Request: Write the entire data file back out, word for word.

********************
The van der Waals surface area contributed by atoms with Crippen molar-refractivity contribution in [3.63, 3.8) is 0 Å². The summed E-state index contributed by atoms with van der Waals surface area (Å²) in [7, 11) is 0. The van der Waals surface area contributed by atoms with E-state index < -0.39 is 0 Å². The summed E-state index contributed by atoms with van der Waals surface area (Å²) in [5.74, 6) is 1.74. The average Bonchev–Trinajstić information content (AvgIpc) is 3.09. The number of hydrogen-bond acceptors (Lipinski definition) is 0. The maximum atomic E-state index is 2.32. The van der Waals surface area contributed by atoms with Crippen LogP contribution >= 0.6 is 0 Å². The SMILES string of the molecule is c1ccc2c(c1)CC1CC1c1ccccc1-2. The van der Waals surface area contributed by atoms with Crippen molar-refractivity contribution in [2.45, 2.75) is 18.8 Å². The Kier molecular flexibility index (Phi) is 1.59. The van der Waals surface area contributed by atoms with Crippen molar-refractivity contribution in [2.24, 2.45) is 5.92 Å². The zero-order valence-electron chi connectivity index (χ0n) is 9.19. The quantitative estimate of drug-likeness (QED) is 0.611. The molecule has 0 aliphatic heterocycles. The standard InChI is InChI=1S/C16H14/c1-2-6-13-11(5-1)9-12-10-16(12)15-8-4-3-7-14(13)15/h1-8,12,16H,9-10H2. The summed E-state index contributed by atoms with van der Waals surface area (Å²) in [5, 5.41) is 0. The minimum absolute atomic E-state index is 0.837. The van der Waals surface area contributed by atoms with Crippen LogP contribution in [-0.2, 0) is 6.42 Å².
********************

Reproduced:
The van der Waals surface area contributed by atoms with Crippen molar-refractivity contribution in [3.63, 3.8) is 0 Å². The summed E-state index contributed by atoms with van der Waals surface area (Å²) in [7, 11) is 0. The van der Waals surface area contributed by atoms with E-state index < -0.39 is 0 Å². The summed E-state index contributed by atoms with van der Waals surface area (Å²) in [5.74, 6) is 1.74. The average Bonchev–Trinajstić information content (AvgIpc) is 3.09. The number of hydrogen-bond acceptors (Lipinski definition) is 0. The maximum atomic E-state index is 2.32. The van der Waals surface area contributed by atoms with Crippen LogP contribution >= 0.6 is 0 Å². The SMILES string of the molecule is c1ccc2c(c1)CC1CC1c1ccccc1-2. The van der Waals surface area contributed by atoms with Crippen molar-refractivity contribution in [2.45, 2.75) is 18.8 Å². The Kier molecular flexibility index (Phi) is 1.59. The van der Waals surface area contributed by atoms with Crippen molar-refractivity contribution in [2.24, 2.45) is 5.92 Å². The zero-order valence-electron chi connectivity index (χ0n) is 9.19. The quantitative estimate of drug-likeness (QED) is 0.611. The molecule has 0 aliphatic heterocycles. The standard InChI is InChI=1S/C16H14/c1-2-6-13-11(5-1)9-12-10-16(12)15-8-4-3-7-14(13)15/h1-8,12,16H,9-10H2. The summed E-state index contributed by atoms with van der Waals surface area (Å²) in [5, 5.41) is 0. The minimum absolute atomic E-state index is 0.837. The van der Waals surface area contributed by atoms with Crippen LogP contribution in [-0.2, 0) is 6.42 Å².